VIEWS FROM THE RIDGE
The 1987 Constitution provides for very significant and far-reaching provisions on the Judiciary under its Article VIII. Aside from providing for citizenship, age and service qualifications for justices and judges, it provides that a “member of the Judiciary must be a person of proven competence, integrity, probity, and independence.”
Appointees shall be drawn from a list of at least three nominees prepared by the Judicial and Bar Council (JBC) for every vacancy. Appointments do not need any congressional confirmation as had been the practice before the 1987 Constitution took effect.
With the Chief Justice as ex officio chairman, the JBC is composed of the Secretary of Justice, and a representative of Congress as ex officio members; a representative of the Integrated Bar; a professor of law; a retired member of the Supreme Court; and a representative of the private sector, as members.
Thus, by constitutional mandate, political influence in the judicial appointment process has theoretically been significantly lessened: The President, a political official, remains the appointing authority, but his choice in appointing justices and judges is now limited to the short list submitted by the JBC; he cannot appoint anyone not in the JBC list.
On the other hand, the Legislature (itself a political institution whose members are all popularly elected and which – before the 1987 Constitution – participated in the appointment of justices and judges through the required confirmation by the congressional Commission on Appointments) has been effectively removed from the appointment process, except for the remaining representative from Congress who still sits in the JBC.
Acting pro-actively, Congress in 1998 passed R.A. 8557 establishing the Philippine Judicial Academy (Philja). Under this law’s Section 10, “only participants who have completed the programs prescribed by the Academy (Philja) and have satisfactorily complied with all the requirements incident thereto may be appointed or promoted to any position or vacancy in the Judiciary.”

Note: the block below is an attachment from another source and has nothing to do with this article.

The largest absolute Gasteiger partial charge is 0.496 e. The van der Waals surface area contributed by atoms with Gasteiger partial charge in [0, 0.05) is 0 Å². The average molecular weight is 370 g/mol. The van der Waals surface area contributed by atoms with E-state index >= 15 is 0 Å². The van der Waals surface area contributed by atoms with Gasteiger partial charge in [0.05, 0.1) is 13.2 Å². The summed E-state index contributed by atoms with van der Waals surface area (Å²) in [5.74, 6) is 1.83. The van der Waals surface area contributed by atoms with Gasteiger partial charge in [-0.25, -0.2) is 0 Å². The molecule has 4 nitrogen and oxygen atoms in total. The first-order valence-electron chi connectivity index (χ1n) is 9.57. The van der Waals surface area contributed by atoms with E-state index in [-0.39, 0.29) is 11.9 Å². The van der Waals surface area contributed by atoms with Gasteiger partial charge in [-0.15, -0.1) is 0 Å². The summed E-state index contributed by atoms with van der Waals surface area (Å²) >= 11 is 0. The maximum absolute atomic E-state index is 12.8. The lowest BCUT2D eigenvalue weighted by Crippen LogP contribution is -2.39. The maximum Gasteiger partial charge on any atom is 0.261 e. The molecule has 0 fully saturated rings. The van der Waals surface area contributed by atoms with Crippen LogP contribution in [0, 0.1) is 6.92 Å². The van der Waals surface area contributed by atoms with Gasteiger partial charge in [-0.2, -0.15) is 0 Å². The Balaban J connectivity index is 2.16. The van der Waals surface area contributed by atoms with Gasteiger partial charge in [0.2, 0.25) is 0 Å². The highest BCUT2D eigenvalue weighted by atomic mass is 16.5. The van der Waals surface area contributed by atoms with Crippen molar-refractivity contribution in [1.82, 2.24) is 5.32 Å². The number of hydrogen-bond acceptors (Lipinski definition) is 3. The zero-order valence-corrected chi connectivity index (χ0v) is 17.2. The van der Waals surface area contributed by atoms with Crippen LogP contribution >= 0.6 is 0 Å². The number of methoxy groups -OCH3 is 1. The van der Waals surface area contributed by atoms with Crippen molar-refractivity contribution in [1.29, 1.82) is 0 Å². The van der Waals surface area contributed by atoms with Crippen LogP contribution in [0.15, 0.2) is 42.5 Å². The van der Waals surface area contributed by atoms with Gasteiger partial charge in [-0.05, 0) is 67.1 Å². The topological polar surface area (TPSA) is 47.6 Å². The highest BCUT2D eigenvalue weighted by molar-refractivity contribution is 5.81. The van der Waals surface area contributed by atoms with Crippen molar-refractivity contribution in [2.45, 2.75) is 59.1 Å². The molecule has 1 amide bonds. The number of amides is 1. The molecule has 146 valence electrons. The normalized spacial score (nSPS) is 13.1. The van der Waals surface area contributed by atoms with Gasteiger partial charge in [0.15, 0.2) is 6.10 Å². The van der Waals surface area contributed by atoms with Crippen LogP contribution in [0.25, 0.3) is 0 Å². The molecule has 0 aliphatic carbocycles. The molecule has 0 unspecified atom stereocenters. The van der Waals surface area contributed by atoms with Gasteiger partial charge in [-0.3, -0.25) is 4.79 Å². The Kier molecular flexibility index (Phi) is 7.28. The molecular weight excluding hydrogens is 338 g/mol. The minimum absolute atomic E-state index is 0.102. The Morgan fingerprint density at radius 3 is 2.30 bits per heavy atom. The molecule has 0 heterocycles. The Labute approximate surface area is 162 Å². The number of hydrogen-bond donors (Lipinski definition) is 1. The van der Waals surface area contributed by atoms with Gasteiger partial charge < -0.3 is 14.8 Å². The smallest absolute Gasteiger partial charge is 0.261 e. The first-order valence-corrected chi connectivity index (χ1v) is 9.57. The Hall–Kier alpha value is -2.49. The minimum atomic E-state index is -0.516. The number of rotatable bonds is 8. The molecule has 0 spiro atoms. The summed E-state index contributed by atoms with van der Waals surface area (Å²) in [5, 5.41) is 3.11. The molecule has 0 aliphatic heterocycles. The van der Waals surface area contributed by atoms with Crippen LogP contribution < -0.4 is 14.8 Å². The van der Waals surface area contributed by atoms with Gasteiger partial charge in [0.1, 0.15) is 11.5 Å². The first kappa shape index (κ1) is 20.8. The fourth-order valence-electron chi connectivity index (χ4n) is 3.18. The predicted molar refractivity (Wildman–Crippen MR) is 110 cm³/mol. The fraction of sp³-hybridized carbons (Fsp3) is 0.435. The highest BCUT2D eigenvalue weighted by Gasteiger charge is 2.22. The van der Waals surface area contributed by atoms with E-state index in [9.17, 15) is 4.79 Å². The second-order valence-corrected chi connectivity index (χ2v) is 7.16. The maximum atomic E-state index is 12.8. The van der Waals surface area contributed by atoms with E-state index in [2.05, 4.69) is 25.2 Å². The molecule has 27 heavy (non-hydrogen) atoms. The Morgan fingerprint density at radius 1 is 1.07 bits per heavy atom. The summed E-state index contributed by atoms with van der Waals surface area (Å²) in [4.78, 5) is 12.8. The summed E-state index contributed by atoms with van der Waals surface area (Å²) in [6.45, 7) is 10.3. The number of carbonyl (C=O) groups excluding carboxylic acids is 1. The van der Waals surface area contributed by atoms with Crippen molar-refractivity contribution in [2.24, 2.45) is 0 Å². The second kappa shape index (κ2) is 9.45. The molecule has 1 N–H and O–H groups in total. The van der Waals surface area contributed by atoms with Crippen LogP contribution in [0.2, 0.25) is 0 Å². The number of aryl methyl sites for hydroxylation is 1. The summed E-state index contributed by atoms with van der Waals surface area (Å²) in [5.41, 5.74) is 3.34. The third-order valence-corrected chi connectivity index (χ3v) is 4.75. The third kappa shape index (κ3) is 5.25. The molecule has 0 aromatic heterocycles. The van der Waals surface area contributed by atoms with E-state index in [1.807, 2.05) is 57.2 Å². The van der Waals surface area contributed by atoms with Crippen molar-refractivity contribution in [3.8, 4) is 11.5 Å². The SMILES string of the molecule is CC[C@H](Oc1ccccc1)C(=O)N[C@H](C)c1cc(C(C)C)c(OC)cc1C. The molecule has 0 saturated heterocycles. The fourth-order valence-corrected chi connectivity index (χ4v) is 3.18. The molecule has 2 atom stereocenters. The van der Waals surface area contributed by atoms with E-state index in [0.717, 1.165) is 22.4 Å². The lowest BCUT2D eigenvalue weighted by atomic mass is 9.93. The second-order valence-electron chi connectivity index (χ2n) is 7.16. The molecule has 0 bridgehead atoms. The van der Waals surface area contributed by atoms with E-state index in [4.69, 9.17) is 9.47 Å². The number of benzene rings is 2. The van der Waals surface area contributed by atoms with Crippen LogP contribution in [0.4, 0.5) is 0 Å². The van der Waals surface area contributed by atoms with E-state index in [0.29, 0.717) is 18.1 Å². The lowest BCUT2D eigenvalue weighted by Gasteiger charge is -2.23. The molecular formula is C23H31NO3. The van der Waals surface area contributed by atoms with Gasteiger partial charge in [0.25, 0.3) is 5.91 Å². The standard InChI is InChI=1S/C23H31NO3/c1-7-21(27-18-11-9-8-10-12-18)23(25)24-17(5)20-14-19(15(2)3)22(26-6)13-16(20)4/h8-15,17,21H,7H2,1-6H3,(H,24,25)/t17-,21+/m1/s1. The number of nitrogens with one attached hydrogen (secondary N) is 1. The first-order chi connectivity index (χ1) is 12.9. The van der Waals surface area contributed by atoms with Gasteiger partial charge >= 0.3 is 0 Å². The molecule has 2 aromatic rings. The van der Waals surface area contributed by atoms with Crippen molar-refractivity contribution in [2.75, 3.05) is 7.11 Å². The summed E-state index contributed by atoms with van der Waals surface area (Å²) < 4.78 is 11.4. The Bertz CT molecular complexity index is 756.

Philja, for its part, responded to this mandate by establishing the Pre-Judicature Program (PJP), initially envisioned to be the participants’ introduction to “a judicial perspective of the law, a more reflective, inquiring and philosophical perspective” (as described by Fr. Ranhillo Aquino, Dean of the San Beda Graduate School of Law and a member of the Philja Corps of Professor) to prepare potential judges for the daunting task of adjudication.
As R.A. 8557 expressly directed, Philja at the same time used the PJP as an assessment tool for the appointing authority’s use in considering appointments. Thus, the PJP initially served the dual purpose of being a training and an assessment tool.
For a long while, uncertainty reigned regarding the PJP’sactual nature, purpose and role in the appointment process. (I underwent the PJP more than 20 years ago when I applied for the position of Associate Justice of the Court of Appeals (CA), in order to be certain that I would qualify for the CA position in all respects.)
It was not until June 2021, after my appointment as Philja Chancellor and after consultations with Chief Justice Alexander G. Gesmundo (who sits as Chair of both the JBC and Philja); Justice Jose C. Mendoza (who sits in the JBC as representative of retired SC Justices) and the Philja leadership (whom I shall later individually name and credit for the development of the new PJP) did Philja establish and concretize the new PJP as a purely assessment tool – Philja’s compliance with its Charter, R.A. 8557.
Our conclusion was based on the combined dictates of the constitutionally-imposed requirements of competence, integrity, probity and independence for members of the judiciary; the mandate, likewise under the Constitution, for the JBC to provide the list of recommendees from which the President shall choose his appointees; and Philja’s own mandate under its Charter, R.A. 8557, that “only participants who have completed the programs prescribed by the Academy and have satisfactorily complied with all the requirements incident thereto may be appointed or promoted to any position or vacancy in the Judiciary.” As now envisioned, the new PJP would purely be an assessment tool using absolute measures to assess the qualification of applicants to judicial office; it would not simply be a legal education training tool; it would be Philja’s contribution to the JBC – given pursuant to law – when the latter prepares the constitutionally-required list for the President to choose from in appointing justices or judges.
Philja’s assessment shall be pegged on the heretofore illusive constitutional concepts of competence, integrity, probity and independence, gauged from the knowledge, skills, and ethical values and attitudes that every justice or judge should continuously possess from the start of his term until he retires.
Training for the new judges and justices shall be separately provided by Philja before the appointees assume office, and continuously thereafter in the course of their judicial service. Philja’s Academic Council and Board of Trustees both approved this new PJP concept and the assessment programs that fleshed it out.
For lack of space, Part II of this PJP Series shall be continued next week.